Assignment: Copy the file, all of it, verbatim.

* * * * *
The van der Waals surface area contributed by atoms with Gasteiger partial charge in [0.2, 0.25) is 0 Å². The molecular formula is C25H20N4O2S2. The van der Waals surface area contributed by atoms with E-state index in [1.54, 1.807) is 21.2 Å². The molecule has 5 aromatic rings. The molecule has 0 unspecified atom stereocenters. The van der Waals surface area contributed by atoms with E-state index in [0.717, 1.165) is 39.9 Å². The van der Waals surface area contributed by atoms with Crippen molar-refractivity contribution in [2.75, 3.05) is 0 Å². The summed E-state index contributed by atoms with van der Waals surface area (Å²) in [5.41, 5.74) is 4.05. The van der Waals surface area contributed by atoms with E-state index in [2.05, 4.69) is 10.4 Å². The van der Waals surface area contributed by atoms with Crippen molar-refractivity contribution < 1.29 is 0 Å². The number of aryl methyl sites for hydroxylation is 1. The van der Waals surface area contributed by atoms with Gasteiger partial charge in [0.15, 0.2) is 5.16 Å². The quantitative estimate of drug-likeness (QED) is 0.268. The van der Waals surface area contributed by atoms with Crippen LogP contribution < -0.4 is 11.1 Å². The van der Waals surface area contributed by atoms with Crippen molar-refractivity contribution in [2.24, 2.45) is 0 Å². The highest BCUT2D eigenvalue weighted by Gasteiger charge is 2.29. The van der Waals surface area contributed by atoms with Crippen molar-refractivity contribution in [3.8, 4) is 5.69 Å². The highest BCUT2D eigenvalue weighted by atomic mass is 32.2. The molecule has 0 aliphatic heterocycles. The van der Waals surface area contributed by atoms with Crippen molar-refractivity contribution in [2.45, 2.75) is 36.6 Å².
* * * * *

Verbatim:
The van der Waals surface area contributed by atoms with Gasteiger partial charge in [0.2, 0.25) is 0 Å². The molecular formula is C25H20N4O2S2. The van der Waals surface area contributed by atoms with E-state index in [1.54, 1.807) is 21.2 Å². The molecule has 5 aromatic rings. The molecule has 0 unspecified atom stereocenters. The van der Waals surface area contributed by atoms with E-state index in [0.717, 1.165) is 39.9 Å². The van der Waals surface area contributed by atoms with Crippen molar-refractivity contribution in [2.75, 3.05) is 0 Å². The summed E-state index contributed by atoms with van der Waals surface area (Å²) in [5.41, 5.74) is 4.05. The van der Waals surface area contributed by atoms with E-state index in [2.05, 4.69) is 10.4 Å². The van der Waals surface area contributed by atoms with Crippen molar-refractivity contribution < 1.29 is 0 Å². The number of aryl methyl sites for hydroxylation is 1. The van der Waals surface area contributed by atoms with Gasteiger partial charge in [0.15, 0.2) is 5.16 Å². The quantitative estimate of drug-likeness (QED) is 0.268. The van der Waals surface area contributed by atoms with Crippen LogP contribution < -0.4 is 11.1 Å². The van der Waals surface area contributed by atoms with Crippen molar-refractivity contribution in [2.24, 2.45) is 0 Å². The highest BCUT2D eigenvalue weighted by Gasteiger charge is 2.29. The van der Waals surface area contributed by atoms with Crippen molar-refractivity contribution in [3.8, 4) is 5.69 Å². The highest BCUT2D eigenvalue weighted by atomic mass is 32.2. The molecule has 0 aliphatic heterocycles. The van der Waals surface area contributed by atoms with Crippen molar-refractivity contribution in [2.45, 2.75) is 36.6 Å².